So far, she has clocked in about 130 hours of solo flights, impressive since flying in commercial planes was her greatest fear since childhood. Needless to say, piloting an aircraft was never on her to-do list.

However, that changed when a member of Wright Flight, a Tucson-based non-profit group, approached her after a Rotary Club talk she gave in 2005. The group uses aviation as motivation.

A fighter pilot named Robin Stoddard who represented the group asked if she would like to fly an airplane.

Being the achiever and optimist that she is, Cox decided to give it a try and was instantly hooked.

“Sometimes fear is rooted in a lack of knowledge and the unknown. When I first started flying, I realised my fear was because I did not know much about it.

“A universal fear people have is a fear of inadequacy and lack of faith in ourselves,” said Cox, who also appeared on the Ellen Degeneres Show in December last year.

Growing pains

Confident, poised and ambitious, Cox has come a long way to become who she is today.

Besides being a motivational speaker (details at, she has also been mentoring children with the International Child Amputee Network for the past five years.

However, getting to this stage in her life was not an overnight process, nor a walk in the park.

When she was young, she often got angry, kicking and screaming in her tantrums.

“As a child, there was no way to understand why I did not have arms like everyone else. It was difficult being different,” said Cox, her voice softening.

Nevertheless, she still took part in various activities such as gymnastics and tap dancing, often performing on stage.

She wore prosthetic arms from the ages of three to 14, but hated them and was more comfortable using her feet.

“In fact, I often wished the prosthetic arms would break so I wouldn’t have to use them!” said Cox with a chuckle.

On her first day of eighth grade, she finally decided to take off her prosthetics before boarding the school bus. “As the bus door closed behind me, I felt freer and independent. Since that day, I never wore the prosthetics again.”

For Cox, the greater challenge of being born without arms is the constant stares rather than the physical adversity.

“I used to get very irritated when people stared, especially when I’m walking down the street or eating with my feet. But I’ve learnt to turn that into something positive and use that opportunity to channel positive vibes and be an example of optimism.

“Accepting myself is an ongoing journey. It’s difficult to keep your spirits up all the time but I rely on my faith to carry me through the rough times.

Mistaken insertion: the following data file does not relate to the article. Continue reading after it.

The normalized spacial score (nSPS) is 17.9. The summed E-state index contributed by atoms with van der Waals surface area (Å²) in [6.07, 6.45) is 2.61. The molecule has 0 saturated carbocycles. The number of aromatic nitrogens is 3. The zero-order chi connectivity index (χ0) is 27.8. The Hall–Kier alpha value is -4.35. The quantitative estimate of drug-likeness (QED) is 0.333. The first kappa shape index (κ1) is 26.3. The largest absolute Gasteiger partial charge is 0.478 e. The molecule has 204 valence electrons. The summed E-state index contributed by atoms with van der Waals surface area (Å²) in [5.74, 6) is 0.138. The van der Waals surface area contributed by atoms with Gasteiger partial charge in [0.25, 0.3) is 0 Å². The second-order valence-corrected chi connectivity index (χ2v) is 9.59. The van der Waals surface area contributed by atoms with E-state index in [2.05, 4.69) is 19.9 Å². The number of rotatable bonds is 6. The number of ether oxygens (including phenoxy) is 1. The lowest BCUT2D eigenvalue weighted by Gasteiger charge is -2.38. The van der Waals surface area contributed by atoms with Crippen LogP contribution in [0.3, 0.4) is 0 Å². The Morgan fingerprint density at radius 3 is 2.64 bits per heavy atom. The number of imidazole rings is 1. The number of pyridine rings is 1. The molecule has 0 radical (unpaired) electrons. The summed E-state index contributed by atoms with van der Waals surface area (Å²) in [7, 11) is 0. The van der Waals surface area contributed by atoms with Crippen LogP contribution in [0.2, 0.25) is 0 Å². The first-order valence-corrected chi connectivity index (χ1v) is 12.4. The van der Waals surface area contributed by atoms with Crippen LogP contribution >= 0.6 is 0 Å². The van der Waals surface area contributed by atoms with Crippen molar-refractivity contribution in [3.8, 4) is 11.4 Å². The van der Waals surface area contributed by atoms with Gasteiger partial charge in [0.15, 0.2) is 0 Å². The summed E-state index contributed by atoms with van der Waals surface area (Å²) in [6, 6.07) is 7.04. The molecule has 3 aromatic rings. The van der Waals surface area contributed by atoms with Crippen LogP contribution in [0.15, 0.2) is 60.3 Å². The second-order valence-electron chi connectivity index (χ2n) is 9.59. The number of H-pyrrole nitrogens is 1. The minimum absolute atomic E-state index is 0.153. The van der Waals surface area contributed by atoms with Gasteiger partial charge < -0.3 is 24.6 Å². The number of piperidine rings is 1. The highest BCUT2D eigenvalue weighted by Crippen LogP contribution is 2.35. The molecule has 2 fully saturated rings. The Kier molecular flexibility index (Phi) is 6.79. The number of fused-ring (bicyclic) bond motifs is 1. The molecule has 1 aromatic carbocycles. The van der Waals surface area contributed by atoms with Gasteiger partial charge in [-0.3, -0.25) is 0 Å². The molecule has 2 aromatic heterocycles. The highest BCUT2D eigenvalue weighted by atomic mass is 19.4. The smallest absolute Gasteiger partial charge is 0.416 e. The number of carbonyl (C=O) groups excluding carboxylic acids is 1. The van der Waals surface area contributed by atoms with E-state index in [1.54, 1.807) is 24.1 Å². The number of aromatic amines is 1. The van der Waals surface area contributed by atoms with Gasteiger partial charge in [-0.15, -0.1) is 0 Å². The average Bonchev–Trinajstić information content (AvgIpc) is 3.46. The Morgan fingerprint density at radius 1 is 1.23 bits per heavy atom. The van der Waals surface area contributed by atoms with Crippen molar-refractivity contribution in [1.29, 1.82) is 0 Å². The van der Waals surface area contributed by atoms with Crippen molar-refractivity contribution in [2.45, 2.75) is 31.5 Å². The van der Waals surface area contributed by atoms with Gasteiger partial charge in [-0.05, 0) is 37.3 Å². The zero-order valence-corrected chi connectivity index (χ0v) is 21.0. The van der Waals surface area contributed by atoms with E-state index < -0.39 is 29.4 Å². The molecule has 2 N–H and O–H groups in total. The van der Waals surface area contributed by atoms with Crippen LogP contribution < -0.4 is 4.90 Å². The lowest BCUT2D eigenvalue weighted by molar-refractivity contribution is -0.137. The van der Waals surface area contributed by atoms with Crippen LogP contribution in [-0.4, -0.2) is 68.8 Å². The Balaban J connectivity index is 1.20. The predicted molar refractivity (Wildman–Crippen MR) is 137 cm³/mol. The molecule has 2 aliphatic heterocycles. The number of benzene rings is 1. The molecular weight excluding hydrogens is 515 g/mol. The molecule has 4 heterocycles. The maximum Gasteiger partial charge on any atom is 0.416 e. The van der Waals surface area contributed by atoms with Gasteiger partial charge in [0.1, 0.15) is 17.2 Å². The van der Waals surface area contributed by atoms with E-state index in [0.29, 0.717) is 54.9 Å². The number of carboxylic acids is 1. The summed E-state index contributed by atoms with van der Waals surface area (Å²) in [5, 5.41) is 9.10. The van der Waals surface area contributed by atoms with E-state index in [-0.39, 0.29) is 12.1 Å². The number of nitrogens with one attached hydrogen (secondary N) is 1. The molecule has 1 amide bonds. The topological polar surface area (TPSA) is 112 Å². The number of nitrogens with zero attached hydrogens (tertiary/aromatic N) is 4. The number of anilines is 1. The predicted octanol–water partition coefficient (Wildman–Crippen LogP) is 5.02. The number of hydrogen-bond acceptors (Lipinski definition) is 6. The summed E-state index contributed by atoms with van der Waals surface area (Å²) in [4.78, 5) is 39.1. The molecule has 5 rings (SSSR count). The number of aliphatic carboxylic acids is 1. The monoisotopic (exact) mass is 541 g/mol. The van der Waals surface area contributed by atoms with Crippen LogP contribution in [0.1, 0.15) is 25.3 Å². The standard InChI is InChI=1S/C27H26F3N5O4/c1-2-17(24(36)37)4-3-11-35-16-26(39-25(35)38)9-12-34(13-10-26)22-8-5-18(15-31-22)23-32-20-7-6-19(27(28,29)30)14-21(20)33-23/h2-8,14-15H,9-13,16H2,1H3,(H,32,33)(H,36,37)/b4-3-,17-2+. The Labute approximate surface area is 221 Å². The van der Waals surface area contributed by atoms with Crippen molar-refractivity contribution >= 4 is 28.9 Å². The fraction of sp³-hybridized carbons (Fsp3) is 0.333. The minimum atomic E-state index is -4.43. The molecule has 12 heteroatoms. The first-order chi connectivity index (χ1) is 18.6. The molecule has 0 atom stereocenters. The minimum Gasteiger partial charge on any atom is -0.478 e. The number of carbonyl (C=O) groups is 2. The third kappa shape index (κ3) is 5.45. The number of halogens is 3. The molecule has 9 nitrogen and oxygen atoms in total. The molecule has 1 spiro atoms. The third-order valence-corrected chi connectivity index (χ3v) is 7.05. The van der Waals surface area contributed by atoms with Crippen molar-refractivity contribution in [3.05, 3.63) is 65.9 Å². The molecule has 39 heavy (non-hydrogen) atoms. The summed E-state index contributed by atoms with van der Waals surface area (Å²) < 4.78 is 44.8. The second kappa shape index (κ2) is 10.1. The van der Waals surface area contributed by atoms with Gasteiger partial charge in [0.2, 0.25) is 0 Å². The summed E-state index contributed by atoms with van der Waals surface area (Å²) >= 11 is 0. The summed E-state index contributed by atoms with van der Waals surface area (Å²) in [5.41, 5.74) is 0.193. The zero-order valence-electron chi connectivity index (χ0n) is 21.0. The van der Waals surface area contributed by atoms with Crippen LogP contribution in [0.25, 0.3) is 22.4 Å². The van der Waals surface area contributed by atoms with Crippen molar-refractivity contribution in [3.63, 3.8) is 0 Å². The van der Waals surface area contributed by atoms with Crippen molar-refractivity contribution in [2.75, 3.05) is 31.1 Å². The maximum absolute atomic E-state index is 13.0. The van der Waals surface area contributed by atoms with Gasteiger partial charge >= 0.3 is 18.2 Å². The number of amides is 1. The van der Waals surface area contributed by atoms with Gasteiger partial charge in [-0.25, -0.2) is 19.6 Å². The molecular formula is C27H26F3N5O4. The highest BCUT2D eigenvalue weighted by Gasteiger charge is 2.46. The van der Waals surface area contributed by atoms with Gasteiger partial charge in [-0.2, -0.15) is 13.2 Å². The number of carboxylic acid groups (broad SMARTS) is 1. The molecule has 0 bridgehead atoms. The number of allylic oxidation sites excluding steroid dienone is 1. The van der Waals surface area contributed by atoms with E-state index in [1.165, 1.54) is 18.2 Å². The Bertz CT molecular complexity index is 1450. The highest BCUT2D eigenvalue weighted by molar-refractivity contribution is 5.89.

“It’s only human to have low moments in life because if you don’t, then you won’t feel the high, exciting times.”

Cox credits her parents for being her role models and pillar of support. Her mother is a nurse and her father, a retired music teacher.

“My mum left the Philippines and came to the States without knowing anyone here when she was 22. She is my role model and always tells me I can do anything I’ve set my mind to.

“My dad never once shed a tear when I was born because he did not see me as a victim. It is hard being a parent to a disabled child. He was my rock during the difficult times and that has shaped me into the person I am today,” she said.

At the moment, there are two things that Cox is still trying to achieve – how to tie her hair into a ponytail and do rock climbing, although she can water ski and snow ski.

She also hopes to get certified as a pilot instructor and teach people with disabilities.

“Once you have a taste of something so great, you want to share it with everyone.”

At present, Cox is not seeing anyone but she has no intention of jumping into just any relationship.

“One good thing about not having arms is I can filter out a guy who is superficial and someone who is genuine. If a guy can really see me for who I am despite how I might look, then he is really worth pursuing,” she said.

Eventually, Cox hopes to get married and have kids. “I know it will be difficult to have a family but I know I am going to be a good mum. I don’t think I will be limited in being that and things like carrying the baby will come naturally.”

Her mother, who was also at the conference, said the word “disability” is alien to her daughter, just as alien as having upper limbs would be.

“This is just to show that there’s always more than one way to accomplish a task.